harriet the spy

Stuff We Like :: 6.24.16

home|school|life's Friday roundup of the best homeschool links, reads, tools, and other fun stuff has lots of ideas and resources.

around the web

Knitting is so cool. Like, James Bond cool.

I think a homeschooler should live in Harriet the Spy’s house. And invite me over for dinner. And let me ride in the dumbwaiter. (Because of course there’s a dumbwaiter!)

This was awesome: An open letter to the female hat-wearing dog from Go, Dog, Go

Relevant to our podcast reading of Tooth and Claw (which is basically Trollope + dragons, and you should read it with us if that's your cup of tea, too): The Novels of Anthony Trollope Reviewed

It’s possible that I’m only posting this quiz because my literary mental twin was Hermione Granger, which I have ALWAYS SUSPECTED.

 

at home | school | life

in the classroom: We’re working on the fall class lineup, so let us know if there’s a class you’re looking for!

on the blog: I’m thinking of stealing Molly’s summer to-do list.

on the podcast: We’re on iTunes!

in summer reading: I love that the Studio Ghibli adaptation is making more people read When Marnie Was There because I really adore this book.

in the archives: Summer seems like the perfect time to take Amy Hood’s advice and start a family sketchbook habit.

 

reading list

on my night table: Tooth and Claw and Burr (for the podcast), From Puritanism to Postmodernism: A History of American Literature, Studio Ghibli: The Films of Hayao Miyazaki and Isao Takahata, A People’s History of the United States, Henrietta’s House, A Spring Affair (technically, this one’s spending most of its time in the pool bag)

on my 14-year-old’s night table: My Antonia, Zakka Sewing: 25 Japanese Projects for the Household, A Geek in Japan: Discovering the Land of Manga, Anime, Zen, and the Tea Ceremony, Cool Japan Guide: Fun in the Land of Manga, Lucky Cats and Ramen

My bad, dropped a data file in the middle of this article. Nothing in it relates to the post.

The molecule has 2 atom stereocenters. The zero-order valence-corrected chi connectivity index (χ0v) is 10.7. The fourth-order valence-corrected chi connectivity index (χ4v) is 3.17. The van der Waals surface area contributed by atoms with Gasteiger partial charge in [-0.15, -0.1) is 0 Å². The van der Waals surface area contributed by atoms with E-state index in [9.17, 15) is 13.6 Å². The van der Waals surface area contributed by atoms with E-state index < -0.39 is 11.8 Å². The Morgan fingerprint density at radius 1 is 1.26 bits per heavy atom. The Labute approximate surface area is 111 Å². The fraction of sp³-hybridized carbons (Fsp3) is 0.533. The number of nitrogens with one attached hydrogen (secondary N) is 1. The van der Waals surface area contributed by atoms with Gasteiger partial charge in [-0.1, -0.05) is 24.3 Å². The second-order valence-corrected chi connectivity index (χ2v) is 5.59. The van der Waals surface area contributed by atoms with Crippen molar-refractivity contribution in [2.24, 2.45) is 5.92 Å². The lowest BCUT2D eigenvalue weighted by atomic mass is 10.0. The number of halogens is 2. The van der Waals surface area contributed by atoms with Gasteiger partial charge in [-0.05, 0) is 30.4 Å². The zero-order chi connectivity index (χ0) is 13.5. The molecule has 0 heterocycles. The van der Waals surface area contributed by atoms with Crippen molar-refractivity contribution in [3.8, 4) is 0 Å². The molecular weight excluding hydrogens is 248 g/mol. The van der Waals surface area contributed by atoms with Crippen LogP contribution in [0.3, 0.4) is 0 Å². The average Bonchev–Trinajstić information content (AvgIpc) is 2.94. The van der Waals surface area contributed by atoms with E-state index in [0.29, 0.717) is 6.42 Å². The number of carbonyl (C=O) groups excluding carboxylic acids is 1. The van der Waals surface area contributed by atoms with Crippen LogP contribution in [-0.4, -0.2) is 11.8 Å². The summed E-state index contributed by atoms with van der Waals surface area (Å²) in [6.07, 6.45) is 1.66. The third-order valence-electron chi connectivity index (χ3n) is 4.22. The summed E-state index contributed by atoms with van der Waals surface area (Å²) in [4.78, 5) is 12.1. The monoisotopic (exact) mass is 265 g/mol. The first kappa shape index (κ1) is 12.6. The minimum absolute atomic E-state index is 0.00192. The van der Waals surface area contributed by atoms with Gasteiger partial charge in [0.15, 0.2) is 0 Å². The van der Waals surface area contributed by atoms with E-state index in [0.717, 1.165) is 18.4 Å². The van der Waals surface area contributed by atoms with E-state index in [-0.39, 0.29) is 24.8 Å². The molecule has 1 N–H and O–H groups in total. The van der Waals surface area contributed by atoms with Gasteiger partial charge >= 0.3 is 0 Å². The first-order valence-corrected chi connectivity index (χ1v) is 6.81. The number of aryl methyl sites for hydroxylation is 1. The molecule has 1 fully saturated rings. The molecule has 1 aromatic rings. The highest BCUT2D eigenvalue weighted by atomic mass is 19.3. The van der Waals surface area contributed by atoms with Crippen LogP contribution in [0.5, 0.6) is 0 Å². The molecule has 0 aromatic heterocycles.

on my 8-year-old’s night table: Dust. 

together: The Son of Neptune, Poetry for Young People: Robert Frost, The Mysteries of Harris Burdick, Through the Looking Glass(We seem to be doing more readalouds because they’re so portable for school at the pool.)

 

at home

watching: The last season of Scandal, even though I’m so annoyed with every single character and the writing in general at this point that I spend most of my time complaining at Jason about everything that happens

knitting: Casting on for Sleeping Cedars (I talked about my knitting for babies obsession—and shared my Ravelry info, even though it's embarrassing that I never remember to take photos, on this week's podcast. )

)playing: Nancy Drew: Secret of the Old Clock

drinking: Frosé (It’s fun to say AND fun to drink!)

listening: Moonrise Nation’s cover of Disclosure's "Latch"


31 Great Books to Inspire Young Writers

31 Great Books to Inspire Young Writers

Whether you’re putting together a curriculum or just stocking your reading shelves, these books are a great addition to your homeschool writing library.

Summer Reading: If You Like Harriet the Spy

Harriet the Spy was our first rebel heroine, a smart girl who spies for the sheer pleasure of it. These other renegade girls are worthy follow-ups to her literary legacy.  

Your Next Picture Book

Lilly’s Purple Plastic Purse by Kevin Henkes features an equally likable little rebel.

 

Your Next Chapter Book

Anastasia Krupnik
By Lois Lowry
 

Anastasia Krupnik by Lois Lowry also focuses on a budding writer who sometimes finds herself at odds with life.

 

Your Next Readaloud

The Sweetness at the Bottom of the Pie by Alan Bradley is usually shelved in the adult section, but its 11-year-old chemist heroine has plenty of Harriet-style spunk.

 

Your Next Teen Read

The Disreputable History of Frankie Landau Banks by E. Lockhart, the tale of a plucky teen who infiltrates the all-male secret society at her snooty boarding school.

 

Your Next Grown-Up Book

 

The Elegance of the Hedgehog by Muriel Barbery focuses on precocious Paloma’s life in a Parisian apartment building, where — driven by loneliness and monotony — she vows to commit suicide on her thirteenth birthday.

 

We’re reprinting some of Amy’s summer reading series favorites from home/school/life magazine. This list appeared in our 2014 summer reading guide.


What You Should Read in Elementary School

What You Should Read in Elementary School

Whatever else you read, make time for these classics before middle school.